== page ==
GB No. 8, summer 1992


Goniec Pomorski (the issue of 2 June) reports that a high-ranking official from the Ministry of Industry has revealed that talks are in progress with the international concern ASEA BROWN BOVERI with a view to the construction of a nuclear power plant in Poland. The plant would be built during the next six or seven years and as it would be supplying energy mostly for Germany, it would be located somewhere in north-western Poland. The precise location of the site is kept secret so as to avoid protests from ecologists and the local population, but the most likely region is the area at the border between the districts of Szczecin, Koszalin, Piła and Gorzów. It is sparsely populated and removed from any big cities, which should minimize, on the one hand, the risk, and on the other, opposition to the project. It is planned that the power station would have a capacity of 2,000 MW, and - in view of the destination of most of the electricity - it would be integrated with the Western European energy system. The technology would be supplied by ABB, but the machinery would come from the ZAMECH works of Elbląg and the DOLMEL works of Wrocław. New opportunities for picketing seem to be in the offing.

Tomasz Perkowski

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Ministry of Industry and Commerce Energy and Fuels Department
Wspólna 4
00-926 Warsaw

Warsaw, 5 Aug., 1992

Our refs. EP/Jk/E-1/3676/92

The Editorial Staff of Zielone Brygady

With reference to your inquiry of 24 July, 1992, please be informed that:

  1. No preparations are currently being made by the Ministry of Industry and Commerce for the construction of a nuclear power plant in the north-east or in any other part of Poland. To our knowledge, no such investment is being planned for the coming years.
  2. After the construction of the "Żarnowiec" nuclear power plant was aborted, no negotiations have been carried on - either by the former Ministry of Industry, or by the present Ministry of Industry and Commerce - with any Western partners whatsoever concerning the possibility of the construction of a nuclear power plant in our country. We do not expect, either, to become engaged in any such negotiations in the nearest future.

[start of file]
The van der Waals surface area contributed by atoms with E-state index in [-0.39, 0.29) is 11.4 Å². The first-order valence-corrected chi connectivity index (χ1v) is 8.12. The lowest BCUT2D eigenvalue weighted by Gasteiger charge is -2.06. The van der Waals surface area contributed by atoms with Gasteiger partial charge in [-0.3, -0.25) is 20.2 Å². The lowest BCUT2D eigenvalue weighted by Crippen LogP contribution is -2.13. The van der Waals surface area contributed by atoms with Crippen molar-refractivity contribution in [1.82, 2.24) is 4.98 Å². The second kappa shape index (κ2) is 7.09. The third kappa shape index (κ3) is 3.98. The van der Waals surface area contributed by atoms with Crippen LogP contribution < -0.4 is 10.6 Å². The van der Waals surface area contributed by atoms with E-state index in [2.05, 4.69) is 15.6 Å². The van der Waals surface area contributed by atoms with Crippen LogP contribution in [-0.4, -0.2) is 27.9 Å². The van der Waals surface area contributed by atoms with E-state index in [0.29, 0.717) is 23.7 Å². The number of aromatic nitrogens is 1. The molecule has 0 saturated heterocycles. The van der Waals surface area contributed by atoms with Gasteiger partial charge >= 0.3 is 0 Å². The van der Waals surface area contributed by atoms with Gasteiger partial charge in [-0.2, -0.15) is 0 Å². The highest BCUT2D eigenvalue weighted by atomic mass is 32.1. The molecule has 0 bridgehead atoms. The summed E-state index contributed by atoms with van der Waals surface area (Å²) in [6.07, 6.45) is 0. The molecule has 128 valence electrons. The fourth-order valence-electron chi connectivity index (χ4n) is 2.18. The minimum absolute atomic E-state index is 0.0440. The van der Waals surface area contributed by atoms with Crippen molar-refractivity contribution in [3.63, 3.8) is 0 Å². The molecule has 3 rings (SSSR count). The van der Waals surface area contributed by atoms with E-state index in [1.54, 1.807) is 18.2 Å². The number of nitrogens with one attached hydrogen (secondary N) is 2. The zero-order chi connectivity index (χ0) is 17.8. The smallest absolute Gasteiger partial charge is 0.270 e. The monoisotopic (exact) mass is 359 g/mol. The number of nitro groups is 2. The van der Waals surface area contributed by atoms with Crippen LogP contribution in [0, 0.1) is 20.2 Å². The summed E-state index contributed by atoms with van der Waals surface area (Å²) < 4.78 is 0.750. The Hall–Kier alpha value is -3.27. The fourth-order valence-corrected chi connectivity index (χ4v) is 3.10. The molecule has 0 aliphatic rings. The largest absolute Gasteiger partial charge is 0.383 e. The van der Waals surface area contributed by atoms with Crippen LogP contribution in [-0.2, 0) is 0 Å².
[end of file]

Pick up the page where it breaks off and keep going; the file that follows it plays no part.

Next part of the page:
3. The resolution of 9 November, 1990, on the strategic goals of the energy industry in Poland until 2010, was taken by the Lower House of Parliament of the Republic of Poland after its members had become acquainted with the government document "Strategic Goals of Power Industry in Poland for the years 1990-2010". The said document presents the energy balance of Poland and a cost analysis, and postulates a limited development of nuclear power plants only after the year 2000 (a maximum of 2,000 MW by 2005 and 6,000 MW by 2010). The resolution of Parliament of 9 November, 1990, does not call this assumption into question and accepts "the possibility of construction of nuclear power plants based exclusively on new-generation reactors that ensure economic effectiveness and ecological safety".
  4. The Ministry of Industry and Commerce is not preparing any new legislation concerning nuclear power plants.

Work-Group Co-ordinator
Chief Specialist
Przemysław Zawadzki, Engineer

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We have received a similar answer from Dr Stanisław Latek, National Agency for Nuclear Energy. The only new piece of information is that "a study is under way (in co-operation with the National Institute of Geology) aimed at finding a suitable location for a deep underground nuclear waste dump for materials with low, medium, and high levels of radioactivity."

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As we read in "Gazeta Wyborcza" (9 June, 1992), "the development programme for the energy industry proposed by the Ministry of Industry calls for the construction of a 6,000 MW nuclear power plant by the year 2010." Apparently, some high-powered counterproposal will have to be worked out. (For the sake of comparison, Poland's biggest power plant "Bełchatów" has a capacity of 4,320 MW; the aggregate power installed in Polish power plants totals 32,000 MW; the current demand for electricity is 18,000 MW.)

Piotr Rymarowicz
ZB 8-9/92
transl. by Sigullum Ltd.

GB No. 8, summer 1992 | Contents